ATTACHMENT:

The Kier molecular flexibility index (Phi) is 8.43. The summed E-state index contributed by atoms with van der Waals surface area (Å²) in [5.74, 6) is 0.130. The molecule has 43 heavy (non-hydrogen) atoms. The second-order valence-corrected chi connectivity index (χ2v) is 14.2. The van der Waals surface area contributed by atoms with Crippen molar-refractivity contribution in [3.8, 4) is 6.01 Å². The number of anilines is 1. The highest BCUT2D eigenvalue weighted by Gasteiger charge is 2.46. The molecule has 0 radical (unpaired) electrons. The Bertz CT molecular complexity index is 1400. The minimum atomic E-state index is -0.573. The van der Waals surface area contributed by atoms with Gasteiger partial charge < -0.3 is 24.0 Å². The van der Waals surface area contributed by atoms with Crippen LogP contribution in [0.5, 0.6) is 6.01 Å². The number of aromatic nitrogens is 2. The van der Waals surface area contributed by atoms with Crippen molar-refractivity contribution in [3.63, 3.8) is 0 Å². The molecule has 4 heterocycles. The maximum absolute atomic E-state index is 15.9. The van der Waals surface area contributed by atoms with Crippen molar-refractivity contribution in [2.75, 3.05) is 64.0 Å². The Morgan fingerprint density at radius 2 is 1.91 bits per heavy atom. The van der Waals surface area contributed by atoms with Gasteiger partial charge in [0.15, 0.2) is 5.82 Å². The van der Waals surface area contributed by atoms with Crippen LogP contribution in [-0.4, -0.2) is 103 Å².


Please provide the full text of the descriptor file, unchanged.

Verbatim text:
The Kier molecular flexibility index (Phi) is 8.43. The summed E-state index contributed by atoms with van der Waals surface area (Å²) in [5.74, 6) is 0.130. The molecule has 43 heavy (non-hydrogen) atoms. The second-order valence-corrected chi connectivity index (χ2v) is 14.2. The van der Waals surface area contributed by atoms with Crippen molar-refractivity contribution in [3.8, 4) is 6.01 Å². The number of anilines is 1. The highest BCUT2D eigenvalue weighted by Gasteiger charge is 2.46. The molecule has 0 radical (unpaired) electrons. The Bertz CT molecular complexity index is 1400. The minimum atomic E-state index is -0.573. The van der Waals surface area contributed by atoms with Gasteiger partial charge < -0.3 is 24.0 Å². The van der Waals surface area contributed by atoms with Crippen LogP contribution in [0.5, 0.6) is 6.01 Å². The number of aromatic nitrogens is 2. The van der Waals surface area contributed by atoms with Crippen molar-refractivity contribution in [3.63, 3.8) is 0 Å². The molecule has 4 heterocycles. The maximum absolute atomic E-state index is 15.9. The van der Waals surface area contributed by atoms with Crippen molar-refractivity contribution in [2.75, 3.05) is 64.0 Å². The Morgan fingerprint density at radius 2 is 1.91 bits per heavy atom. The van der Waals surface area contributed by atoms with Gasteiger partial charge in [0.15, 0.2) is 5.82 Å². The van der Waals surface area contributed by atoms with Crippen LogP contribution in [-0.4, -0.2) is 103 Å².